Introduction: How to Make a Torch for Less Than a Dollar
With only a few "household items" you can make a torch that's relatively safe* that can last for up to an hour.
with the end of the world coming you might just need a steady source of light and heat.
*I am not responsible for anything you do with the information provided in this guide ... not that you couldn't figure this out on your own or anything ;)
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Step 1: Supplies
For this project you will need an piece of 100% cotton cloth* (I used an old under shirt) a sturdy stick or a scrap piece of wood a stapler a hammer and tiki torch oil or kerosene
*Has to be 100% cotton (or Kevlar ) materials such as cotton blend/polyester/rayon ect will melt when heated up and cause huge problems (think melted plastic 1-3 degree burns ! )
Step 2: Wrapping the Torch
the first thing you want to do is get a rag that's about twelve inches wide and roughly twenty four inches long
Now fold it width wise until its about seven inches wide, and staple one end to the stick with a few staples
*You can use wire or wire mesh to affix the cloth instead of staples ( I used staples cause I had them and it took the least time to use) Do not use zip ties unless they are metal core. (the wire mesh will also help keep the ash together when the wick starts charring.)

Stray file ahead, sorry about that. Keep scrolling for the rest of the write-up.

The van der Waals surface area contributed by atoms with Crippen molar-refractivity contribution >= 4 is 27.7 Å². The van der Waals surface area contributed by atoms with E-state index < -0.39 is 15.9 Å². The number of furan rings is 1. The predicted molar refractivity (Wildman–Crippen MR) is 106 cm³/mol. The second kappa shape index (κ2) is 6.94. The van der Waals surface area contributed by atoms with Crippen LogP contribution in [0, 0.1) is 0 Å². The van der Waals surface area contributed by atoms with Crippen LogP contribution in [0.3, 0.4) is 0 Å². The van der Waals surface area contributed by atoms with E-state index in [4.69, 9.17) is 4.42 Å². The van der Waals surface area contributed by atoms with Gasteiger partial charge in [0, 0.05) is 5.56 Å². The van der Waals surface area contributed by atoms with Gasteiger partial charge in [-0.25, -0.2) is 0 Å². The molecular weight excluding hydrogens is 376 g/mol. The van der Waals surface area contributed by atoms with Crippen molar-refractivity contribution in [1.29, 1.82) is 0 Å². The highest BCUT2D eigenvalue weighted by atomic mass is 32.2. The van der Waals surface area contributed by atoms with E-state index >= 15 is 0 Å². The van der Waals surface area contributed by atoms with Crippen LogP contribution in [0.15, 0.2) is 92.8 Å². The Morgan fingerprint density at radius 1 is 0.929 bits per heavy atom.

Step 3: Tightly Wraping Torch
You want to make sure you wrap the rag tightly around the torch so when it burns the rag doesn't fall off . to keep the rag taught put staples every two inches or so as you wrap. also try to tuck in the "frills" it will burn longer.
the tighter you wrap the wick the better it will hold up during burn time.
Step 4: Soaking the Torch
You want to soak the torch in the tiki® torch oil or kerosene about ten minutes or more before use to make sure all of the fabric is covered with the fuel.
any dry portions of the fabric will result in charring and early failure due to burning of the wick material.
Step 5: Lighting the Torch
The torch can be lit many ways including sparks or embers
*pro tip ! light from the tip of the torch and let the flames do the work by tilting the torch.
Step 6: Now Go Crazy , Not Too Crazy
The torch can now be used for most any of your lighting and heat needs !
it's a great tool for lighting stubborn bonfires.
Be very careful using in enclosed spaces as an open flame can not only pose a fire hazard but also puts you at risk for carbon monoxide poisoning and even death .
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